Garcia-Mir v. Meese

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Garcia-Mir v. Meese
Court United States Court of Appeals for the Eleventh Circuit
Full case name Moises Garcia-Mir, Rafael Fernandez-Roque, et al. v. United States Attorney General Edwin Meese, III, et al.
Decided April 23 1986
Citation(s) 788 F.2d 1446, 54 USLW 2561, 1986 U.S. App. LEXIS 24696
Case history
Prior action(s) Claims upheld by United States District Court for the Northern District of Georgia, appealed to 11th Circuit.
Northern District of Georgia ruling partially upheld and partially overturned; plaintiffs were found to have been detained illegally under international law, but that this was superseded by the "controlling executive act" ordered by Meese.
Court membership
Judge(s) sitting Circuit Judges Robert Smith Vance, Frank Minis Johnson, Senior Circuit Judge Clarence W. Allgood
Case opinions
Majority Johnson, joined by Vance, Allgood
Laws applied
8 U.S.C. § 1227, U.S. Const. Amends. V, XIV

Garcia-Mir v. Meese, 788 F.2d 1446 (11th Cir. 1986), was a decision by the United States Court of Appeals for the Eleventh Circuit, which ruled that the United States could detain indefinitely Cuban refugees who had arrived during the Mariel boatlift.


In 1980, the Cuban economy suffered a severe downturn. 10,000 Cubans attempted to gain asylum at the Peruvian Embassy in Havana, leading Fidel Castro and the Cuban government to allow anyone who wished so to leave the country via the Port of Mariel. Unknown to the United States, many of those permitted to leave had recently been released from prisons and mental institutions. In response to the mass number of exiles entering the country, the Carter administration and Congress passed the Refugee Education Assistance Act (8. U.S.C. § 1522), which allowed for the resettlement of and assistance to recent Cuban immigrants, as well as incarceration and deportation for particular Cuban nationals.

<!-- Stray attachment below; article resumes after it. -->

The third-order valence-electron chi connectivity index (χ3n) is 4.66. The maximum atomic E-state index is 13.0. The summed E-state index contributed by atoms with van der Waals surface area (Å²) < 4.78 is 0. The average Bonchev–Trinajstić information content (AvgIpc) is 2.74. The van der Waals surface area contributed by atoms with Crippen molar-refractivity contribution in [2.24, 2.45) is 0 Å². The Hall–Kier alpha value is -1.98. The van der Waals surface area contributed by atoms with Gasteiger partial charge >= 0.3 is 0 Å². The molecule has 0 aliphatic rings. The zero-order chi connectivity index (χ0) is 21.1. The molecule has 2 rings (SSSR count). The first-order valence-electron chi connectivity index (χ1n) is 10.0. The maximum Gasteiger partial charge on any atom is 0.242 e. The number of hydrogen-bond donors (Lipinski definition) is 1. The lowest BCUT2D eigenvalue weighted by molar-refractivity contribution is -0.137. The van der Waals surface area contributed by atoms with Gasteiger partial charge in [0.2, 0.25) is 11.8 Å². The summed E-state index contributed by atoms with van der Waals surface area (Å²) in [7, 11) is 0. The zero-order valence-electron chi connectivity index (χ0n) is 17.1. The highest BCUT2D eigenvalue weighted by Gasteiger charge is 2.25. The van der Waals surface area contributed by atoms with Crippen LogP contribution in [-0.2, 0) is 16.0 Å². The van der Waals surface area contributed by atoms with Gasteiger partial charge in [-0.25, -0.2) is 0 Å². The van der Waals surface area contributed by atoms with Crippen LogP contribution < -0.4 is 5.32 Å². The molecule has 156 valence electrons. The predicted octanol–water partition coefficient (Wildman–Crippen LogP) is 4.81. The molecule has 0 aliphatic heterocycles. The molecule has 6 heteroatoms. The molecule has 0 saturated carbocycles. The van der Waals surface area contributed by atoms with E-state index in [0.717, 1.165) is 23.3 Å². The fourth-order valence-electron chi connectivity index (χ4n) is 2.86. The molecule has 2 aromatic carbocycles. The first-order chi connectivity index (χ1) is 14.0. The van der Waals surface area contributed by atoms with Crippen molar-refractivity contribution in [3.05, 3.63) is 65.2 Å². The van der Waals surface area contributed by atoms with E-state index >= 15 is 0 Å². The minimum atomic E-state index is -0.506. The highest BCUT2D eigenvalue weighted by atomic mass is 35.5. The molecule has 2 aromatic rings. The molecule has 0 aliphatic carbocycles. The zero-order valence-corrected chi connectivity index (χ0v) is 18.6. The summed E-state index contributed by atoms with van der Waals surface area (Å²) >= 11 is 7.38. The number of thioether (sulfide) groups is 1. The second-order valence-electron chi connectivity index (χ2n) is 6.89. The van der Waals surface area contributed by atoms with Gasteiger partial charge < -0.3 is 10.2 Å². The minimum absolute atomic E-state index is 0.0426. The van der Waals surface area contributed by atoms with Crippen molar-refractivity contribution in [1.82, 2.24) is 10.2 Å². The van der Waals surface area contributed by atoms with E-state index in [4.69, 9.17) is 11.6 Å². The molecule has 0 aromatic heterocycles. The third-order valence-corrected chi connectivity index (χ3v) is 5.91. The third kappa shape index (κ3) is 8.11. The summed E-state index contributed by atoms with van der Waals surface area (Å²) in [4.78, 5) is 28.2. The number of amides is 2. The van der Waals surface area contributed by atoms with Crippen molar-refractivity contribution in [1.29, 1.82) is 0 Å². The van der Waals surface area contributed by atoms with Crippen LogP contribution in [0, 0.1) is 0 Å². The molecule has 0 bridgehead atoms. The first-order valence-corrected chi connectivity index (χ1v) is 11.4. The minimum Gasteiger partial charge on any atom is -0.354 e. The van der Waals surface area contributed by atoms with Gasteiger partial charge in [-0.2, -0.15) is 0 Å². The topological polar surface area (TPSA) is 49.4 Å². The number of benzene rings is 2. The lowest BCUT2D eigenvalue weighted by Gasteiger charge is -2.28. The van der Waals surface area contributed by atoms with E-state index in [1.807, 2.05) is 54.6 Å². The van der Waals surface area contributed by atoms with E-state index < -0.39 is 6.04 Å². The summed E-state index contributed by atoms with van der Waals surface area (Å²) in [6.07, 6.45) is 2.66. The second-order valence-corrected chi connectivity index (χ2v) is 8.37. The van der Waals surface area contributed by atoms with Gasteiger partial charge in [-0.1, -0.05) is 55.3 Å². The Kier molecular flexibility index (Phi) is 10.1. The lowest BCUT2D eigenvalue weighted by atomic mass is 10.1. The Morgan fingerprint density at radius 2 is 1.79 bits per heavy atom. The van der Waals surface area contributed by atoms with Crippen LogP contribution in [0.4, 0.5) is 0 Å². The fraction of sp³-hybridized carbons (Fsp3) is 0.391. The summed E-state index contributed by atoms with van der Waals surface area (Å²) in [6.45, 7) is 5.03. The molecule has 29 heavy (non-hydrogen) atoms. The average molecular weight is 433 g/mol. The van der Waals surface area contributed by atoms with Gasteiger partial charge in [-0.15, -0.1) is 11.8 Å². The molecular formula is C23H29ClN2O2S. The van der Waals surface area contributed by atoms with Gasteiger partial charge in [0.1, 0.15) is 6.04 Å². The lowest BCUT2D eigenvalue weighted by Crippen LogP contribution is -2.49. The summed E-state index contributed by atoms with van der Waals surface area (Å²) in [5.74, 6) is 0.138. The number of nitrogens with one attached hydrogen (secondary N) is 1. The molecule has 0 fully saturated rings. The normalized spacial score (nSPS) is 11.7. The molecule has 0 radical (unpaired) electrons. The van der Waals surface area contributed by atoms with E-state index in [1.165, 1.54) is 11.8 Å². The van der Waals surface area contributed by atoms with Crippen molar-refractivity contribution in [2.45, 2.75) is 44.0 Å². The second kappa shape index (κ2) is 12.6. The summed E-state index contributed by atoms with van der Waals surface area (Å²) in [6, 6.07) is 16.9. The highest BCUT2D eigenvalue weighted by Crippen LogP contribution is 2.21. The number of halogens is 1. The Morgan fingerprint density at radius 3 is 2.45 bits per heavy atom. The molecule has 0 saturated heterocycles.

U.S. Attorney General Edwin Meese, with the approval of President Reagan, proposed splitting the recent arrivals into two classes: one containing those previously convicted of crimes in Cuba, and another for those Cubans with no criminal records. Both classes were held at the Federal Penitentiary in Atlanta, Georgia.

Moises Garcia-Mir and Rafael Fernandez-Roque, upon their arrival in Florida, were detained as possible security threats in Atlanta to await possible deportation. They brought their case to court and asserted a violation of both the due process clause of the Fifth and Fourteenth Amendments, citing Attorney General Meese as having abridged their right to due process. The United States District Court for the Northern District of Georgia agreed with their claims, whereupon the Justice Department appealed to the Eleventh Circuit.



See also


External links

Garcia-Mir v. Meese (788 F.2d 1446); full text of the Circuit Court decision.